Collaborative Innovation: A Personal Truth

Collaborative Innovation: A Personal Truth

“At this extraordinary time of social, political and economic disintegration, with respect to Collaborative Innovation, what is the most important question we can ask, and why?”

With respect to collaborative innovation, the most important question I ask at this extraordinary time of social, political and economic disintegration is: “WHAT is my personal truth and HOW can I live consistent with my values?”

It’s astounding to see the depth of social, political and economic collapse in front of me. Polite rules of social engagement and protocol are no longer assumed. The pursuit of public service is frequently seen as a farce. The financial institutions that I trusted to provide security have been exposed as deceitful. The premise of respecting people with different values and ideology is challenged daily. The sense of putting country ahead of political party is hazy. People I love are losing their physical vitality. And, my teenage daughter assumes everyone is lying almost all the time. These are examples of the collapse and disintegration I see in front of me.

While the collapse is dramatic, the temperature is high and the dialogue is inflamed, there also seems to be a more direct on-ramp to my own personal truth. I don’t recall a time in the past when my own personal truth mattered as much as it does now. I do recall growing up and looking outside myself to discover my values. I was always afraid and I wanted to be brave. I wanted to comfort my parents and follow the rules. I desperately wanted to be noticed and would often freeze and collapse when I was. I wanted to be a good girl – pleasing and lovable. I wanted the people around me to get along and to see the best in each other and the world around us. I did not want the rage and seething bitterness I felt inside me to see the light of day.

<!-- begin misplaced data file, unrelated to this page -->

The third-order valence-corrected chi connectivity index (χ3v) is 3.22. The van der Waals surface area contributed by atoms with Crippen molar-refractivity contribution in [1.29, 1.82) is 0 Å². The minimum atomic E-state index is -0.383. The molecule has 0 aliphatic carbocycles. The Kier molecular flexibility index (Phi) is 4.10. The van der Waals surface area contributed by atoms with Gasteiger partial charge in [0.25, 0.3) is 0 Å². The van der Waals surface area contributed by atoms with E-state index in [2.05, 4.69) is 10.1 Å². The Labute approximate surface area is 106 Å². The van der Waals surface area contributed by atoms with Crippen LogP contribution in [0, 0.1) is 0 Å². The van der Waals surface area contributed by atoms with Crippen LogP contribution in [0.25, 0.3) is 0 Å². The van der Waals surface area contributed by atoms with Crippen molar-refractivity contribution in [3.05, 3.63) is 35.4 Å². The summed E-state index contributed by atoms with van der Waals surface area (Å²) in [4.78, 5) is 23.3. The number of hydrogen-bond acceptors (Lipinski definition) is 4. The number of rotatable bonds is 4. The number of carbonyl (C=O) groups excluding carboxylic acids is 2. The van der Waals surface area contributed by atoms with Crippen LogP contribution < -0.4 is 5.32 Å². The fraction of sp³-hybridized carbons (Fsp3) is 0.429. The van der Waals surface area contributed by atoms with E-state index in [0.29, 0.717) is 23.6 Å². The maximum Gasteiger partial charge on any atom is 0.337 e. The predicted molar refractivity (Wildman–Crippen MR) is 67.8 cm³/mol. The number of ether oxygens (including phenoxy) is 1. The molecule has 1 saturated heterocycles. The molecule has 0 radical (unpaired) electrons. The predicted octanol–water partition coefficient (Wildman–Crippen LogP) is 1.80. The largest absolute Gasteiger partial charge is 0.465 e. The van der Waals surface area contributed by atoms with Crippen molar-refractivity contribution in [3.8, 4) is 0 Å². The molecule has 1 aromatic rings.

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About the Author

Marilyn SmithMarilyn J. Smith is the director of civil justice programs for the Indiana Bar Foundation where she focuses on access to justice and pro bono grant programs and initiatives. From 2005 to 2011, Marilyn was the Executive Director of the Center for Conflict Resolution where she was responsible for providing dispute resolution, facilitation and training services throughout the greater Chicago metropolitan area. Previously, Marilyn served as the Executive Director of the Illinois Equal Justice Foundation; the Assistant Committee Counsel for the American Bar Association Standing Committee on Pro Bono and Public Service; and as an ombudsperson at William Rainey Harper College in Palatine, Illinois. Marilyn received her B.A. from Northwestern University and her J.D. from Columbia University School of Law. She received a certificate in Negotiation and Dispute Resolution from The Program on Negotiation at Harvard Law School; and certification as a mediator from the Center for Conflict Resolution. She is licensed to practice law in Indiana and Illinois.

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